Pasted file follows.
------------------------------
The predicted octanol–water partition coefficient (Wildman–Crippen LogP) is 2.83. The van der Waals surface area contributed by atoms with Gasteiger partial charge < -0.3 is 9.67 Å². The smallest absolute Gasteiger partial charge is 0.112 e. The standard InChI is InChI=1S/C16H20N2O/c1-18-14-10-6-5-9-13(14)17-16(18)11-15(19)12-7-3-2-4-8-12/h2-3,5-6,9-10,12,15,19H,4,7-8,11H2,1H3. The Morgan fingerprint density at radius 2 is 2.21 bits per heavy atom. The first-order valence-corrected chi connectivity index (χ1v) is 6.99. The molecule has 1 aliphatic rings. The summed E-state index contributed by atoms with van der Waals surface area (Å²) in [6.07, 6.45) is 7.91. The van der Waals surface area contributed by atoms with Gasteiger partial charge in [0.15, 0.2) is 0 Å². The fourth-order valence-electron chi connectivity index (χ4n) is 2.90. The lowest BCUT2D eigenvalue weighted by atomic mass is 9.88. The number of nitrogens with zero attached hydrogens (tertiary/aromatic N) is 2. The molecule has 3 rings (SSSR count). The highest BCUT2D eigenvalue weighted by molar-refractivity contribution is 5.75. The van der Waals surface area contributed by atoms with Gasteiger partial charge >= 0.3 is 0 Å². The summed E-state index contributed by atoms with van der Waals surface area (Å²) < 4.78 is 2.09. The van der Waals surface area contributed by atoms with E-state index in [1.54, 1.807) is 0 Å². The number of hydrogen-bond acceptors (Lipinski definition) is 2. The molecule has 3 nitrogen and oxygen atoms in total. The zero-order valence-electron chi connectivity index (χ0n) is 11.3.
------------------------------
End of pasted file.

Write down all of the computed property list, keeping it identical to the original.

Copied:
The predicted octanol–water partition coefficient (Wildman–Crippen LogP) is 2.83. The van der Waals surface area contributed by atoms with Gasteiger partial charge < -0.3 is 9.67 Å². The smallest absolute Gasteiger partial charge is 0.112 e. The standard InChI is InChI=1S/C16H20N2O/c1-18-14-10-6-5-9-13(14)17-16(18)11-15(19)12-7-3-2-4-8-12/h2-3,5-6,9-10,12,15,19H,4,7-8,11H2,1H3. The Morgan fingerprint density at radius 2 is 2.21 bits per heavy atom. The first-order valence-corrected chi connectivity index (χ1v) is 6.99. The molecule has 1 aliphatic rings. The summed E-state index contributed by atoms with van der Waals surface area (Å²) in [6.07, 6.45) is 7.91. The van der Waals surface area contributed by atoms with Gasteiger partial charge in [0.15, 0.2) is 0 Å². The fourth-order valence-electron chi connectivity index (χ4n) is 2.90. The lowest BCUT2D eigenvalue weighted by atomic mass is 9.88. The number of nitrogens with zero attached hydrogens (tertiary/aromatic N) is 2. The molecule has 3 rings (SSSR count). The highest BCUT2D eigenvalue weighted by molar-refractivity contribution is 5.75. The van der Waals surface area contributed by atoms with Gasteiger partial charge >= 0.3 is 0 Å². The summed E-state index contributed by atoms with van der Waals surface area (Å²) < 4.78 is 2.09. The van der Waals surface area contributed by atoms with E-state index in [1.54, 1.807) is 0 Å². The number of hydrogen-bond acceptors (Lipinski definition) is 2. The molecule has 3 nitrogen and oxygen atoms in total. The zero-order valence-electron chi connectivity index (χ0n) is 11.3.